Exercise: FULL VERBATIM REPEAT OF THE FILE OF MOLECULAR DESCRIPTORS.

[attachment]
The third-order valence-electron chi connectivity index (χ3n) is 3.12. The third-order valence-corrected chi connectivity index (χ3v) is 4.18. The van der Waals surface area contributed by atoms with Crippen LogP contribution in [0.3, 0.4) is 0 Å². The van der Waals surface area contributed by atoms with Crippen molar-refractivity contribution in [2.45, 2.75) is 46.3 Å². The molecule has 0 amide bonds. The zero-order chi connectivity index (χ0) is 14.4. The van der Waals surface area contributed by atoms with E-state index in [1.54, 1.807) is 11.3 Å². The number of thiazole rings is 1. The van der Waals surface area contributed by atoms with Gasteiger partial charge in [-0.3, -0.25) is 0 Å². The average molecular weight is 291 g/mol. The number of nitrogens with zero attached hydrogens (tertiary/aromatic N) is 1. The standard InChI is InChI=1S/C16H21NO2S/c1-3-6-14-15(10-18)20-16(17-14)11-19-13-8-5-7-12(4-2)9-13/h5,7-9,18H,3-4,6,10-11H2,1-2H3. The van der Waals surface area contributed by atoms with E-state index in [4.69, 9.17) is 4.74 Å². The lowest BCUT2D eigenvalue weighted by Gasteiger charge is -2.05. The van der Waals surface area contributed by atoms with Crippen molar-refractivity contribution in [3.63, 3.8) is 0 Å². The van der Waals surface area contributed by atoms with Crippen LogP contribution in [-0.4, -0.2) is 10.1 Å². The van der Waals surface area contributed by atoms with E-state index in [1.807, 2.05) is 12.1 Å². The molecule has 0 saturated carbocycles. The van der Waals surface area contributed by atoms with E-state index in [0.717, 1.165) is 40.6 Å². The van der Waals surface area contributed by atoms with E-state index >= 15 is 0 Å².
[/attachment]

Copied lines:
The third-order valence-electron chi connectivity index (χ3n) is 3.12. The third-order valence-corrected chi connectivity index (χ3v) is 4.18. The van der Waals surface area contributed by atoms with Crippen LogP contribution in [0.3, 0.4) is 0 Å². The van der Waals surface area contributed by atoms with Crippen molar-refractivity contribution in [2.45, 2.75) is 46.3 Å². The molecule has 0 amide bonds. The zero-order chi connectivity index (χ0) is 14.4. The van der Waals surface area contributed by atoms with E-state index in [1.54, 1.807) is 11.3 Å². The number of thiazole rings is 1. The van der Waals surface area contributed by atoms with Gasteiger partial charge in [-0.3, -0.25) is 0 Å². The average molecular weight is 291 g/mol. The number of nitrogens with zero attached hydrogens (tertiary/aromatic N) is 1. The standard InChI is InChI=1S/C16H21NO2S/c1-3-6-14-15(10-18)20-16(17-14)11-19-13-8-5-7-12(4-2)9-13/h5,7-9,18H,3-4,6,10-11H2,1-2H3. The van der Waals surface area contributed by atoms with E-state index in [4.69, 9.17) is 4.74 Å². The lowest BCUT2D eigenvalue weighted by Gasteiger charge is -2.05. The van der Waals surface area contributed by atoms with Crippen molar-refractivity contribution in [3.63, 3.8) is 0 Å². The van der Waals surface area contributed by atoms with Crippen LogP contribution in [-0.4, -0.2) is 10.1 Å². The van der Waals surface area contributed by atoms with E-state index in [1.807, 2.05) is 12.1 Å². The molecule has 0 saturated carbocycles. The van der Waals surface area contributed by atoms with E-state index in [0.717, 1.165) is 40.6 Å². The van der Waals surface area contributed by atoms with E-state index >= 15 is 0 Å².